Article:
Have nothing to do with the [evil] things that people do, things that belong to the darkness. Instead, bring them out to the light... [For] when all things are brought out into the light, then their true nature is clearly revealed...

-Ephesians 5:11-13

Tag Archives: Private Sector

Post Office Privatization Moves Closer

English: United States Postal Service, Ford Wi...

United States Postal Service, Ford Windstar Minivan. In Olympia (Photo credit: Wikipedia)

With the announcement that the U.S. Postal Service will be unable to make a $5.6 billion payment to its employees’ health benefit plan due on September 30th, calls for privatization of the archaic service are mounting.

The service already failed to make last year’s payment of $5.5 billion which Congress had allowed to be delayed until August 1st. And it’s no wonder that the service can’t make those payments: it lost $5.2 billion in the third quarter this year, up from a loss of $2.1 billion a year ago. Estimates are that the service will lose at least $10 billion this year without counting the default of $11 billion in payments to its benefit plan.

USPS spokesman David Partenheimer thinks the service can still be salvaged through “comprehensive reform” of the laws that govern the service. He said:

They are urgently needed in order for the Postal Service to fully implement its five-year business plan and return to long-term financial stability.

Missing from his statement was any mention of profitability, just

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Medicare: The Latest Political Football

paul ryan medicare

paul ryan medicare (Photo credit: Brendan Loy)

With political ads defending and bashing various proposals about how to “fix” Medicare reaching a crescendo, fact-checkers are having a field day in sorting through who’s right and who’s wrong. The claim by Democrats that Paul Ryan’s reform bill would “end Medicare as we know it” was awarded the “lie of the year” by Politifact, while Factcheck.org named it one of the “Whoppers of 2011.” Even the liberal Washington Post gave the canard its highest—or lowest—rating of “four Pinnochios.”

Claims by Republicans that President Obama “raided” Medicare by cutting benefits and using bookkeeping entries as ways to fund ObamaCare without increasing the deficit are adding to the noise. They also claim that cuts to suppliers of medical services will ultimately result in reduced services for Medicare beneficiaries, reductions exacerbated by the unelected panel—the Independent Payment Advisory Board (IPAB)—charged with keeping costs in line through essentially dictatorial powers granted by ObamaCare.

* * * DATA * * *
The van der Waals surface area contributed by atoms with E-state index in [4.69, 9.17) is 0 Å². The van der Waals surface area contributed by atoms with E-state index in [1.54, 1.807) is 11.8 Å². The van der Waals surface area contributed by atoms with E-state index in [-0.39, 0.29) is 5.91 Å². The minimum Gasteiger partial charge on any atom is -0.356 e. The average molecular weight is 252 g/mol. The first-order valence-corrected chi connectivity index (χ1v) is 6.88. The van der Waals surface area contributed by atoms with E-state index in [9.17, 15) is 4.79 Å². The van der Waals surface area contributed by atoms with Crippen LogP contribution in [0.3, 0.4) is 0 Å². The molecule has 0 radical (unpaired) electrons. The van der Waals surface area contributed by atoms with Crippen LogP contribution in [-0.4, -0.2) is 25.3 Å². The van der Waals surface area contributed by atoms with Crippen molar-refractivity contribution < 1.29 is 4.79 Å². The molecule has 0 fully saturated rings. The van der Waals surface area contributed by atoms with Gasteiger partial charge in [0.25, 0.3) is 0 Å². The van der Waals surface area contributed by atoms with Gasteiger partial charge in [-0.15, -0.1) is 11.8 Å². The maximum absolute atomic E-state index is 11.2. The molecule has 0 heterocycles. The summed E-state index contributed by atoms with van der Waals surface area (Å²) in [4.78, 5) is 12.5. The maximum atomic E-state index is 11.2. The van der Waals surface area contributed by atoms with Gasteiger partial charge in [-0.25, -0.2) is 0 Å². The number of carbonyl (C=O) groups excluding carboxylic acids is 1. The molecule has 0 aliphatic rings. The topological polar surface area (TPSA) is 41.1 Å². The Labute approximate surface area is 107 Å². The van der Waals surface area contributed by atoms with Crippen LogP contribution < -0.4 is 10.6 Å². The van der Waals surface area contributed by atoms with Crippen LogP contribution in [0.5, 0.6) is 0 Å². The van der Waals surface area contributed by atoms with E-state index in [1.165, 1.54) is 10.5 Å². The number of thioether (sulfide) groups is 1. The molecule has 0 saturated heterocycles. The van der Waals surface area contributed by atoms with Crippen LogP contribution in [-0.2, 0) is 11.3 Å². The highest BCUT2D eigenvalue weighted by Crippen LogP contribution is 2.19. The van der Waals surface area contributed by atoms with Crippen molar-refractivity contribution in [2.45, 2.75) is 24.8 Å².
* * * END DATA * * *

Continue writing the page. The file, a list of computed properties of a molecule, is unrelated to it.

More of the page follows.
What’s clear is that Medicare is in trouble, and has been almost from the beginning. In 1965, when Medicare was signed into law by President Lyndon Johnson, costs were estimated to approach $9 billion annually by the year 1990. It exceeded $65 billion that year. Last year Medicare spending touched $560 billion, and is headed toward $1 trillion in less than eight years.

Trustees are frightened about its future. Their 2012 annual report states: 

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New High-Tech Body Scanners Courtesy of the CIA

English: Millimeter wave technology. Gen 2 sca...

Millimeter wave technology. Gen 2 scanner manufactured by Brijot of Lake Mary, Fla. (Photo credit: Wikipedia)

The latest piece of terrifying technology, the Picosecond Programmable Laser scanner from Genia Photonics, will be able to identify gunpowder residue on an individual’s shoes, and what he had for breakfast along with his adrenaline levels, according to the anonymous author of Gizmodo.com.

The portable unit, about the size of a breadbox, is described as “robust” and “mobile,” meaning it could not only be used in airports to supplement  the invasions of privacy already being performed by the TSA but also in mobile units, such as police cruisers, roaming the streets, looking for suspicious “wavelength patterns and sequences.” According to anonymous: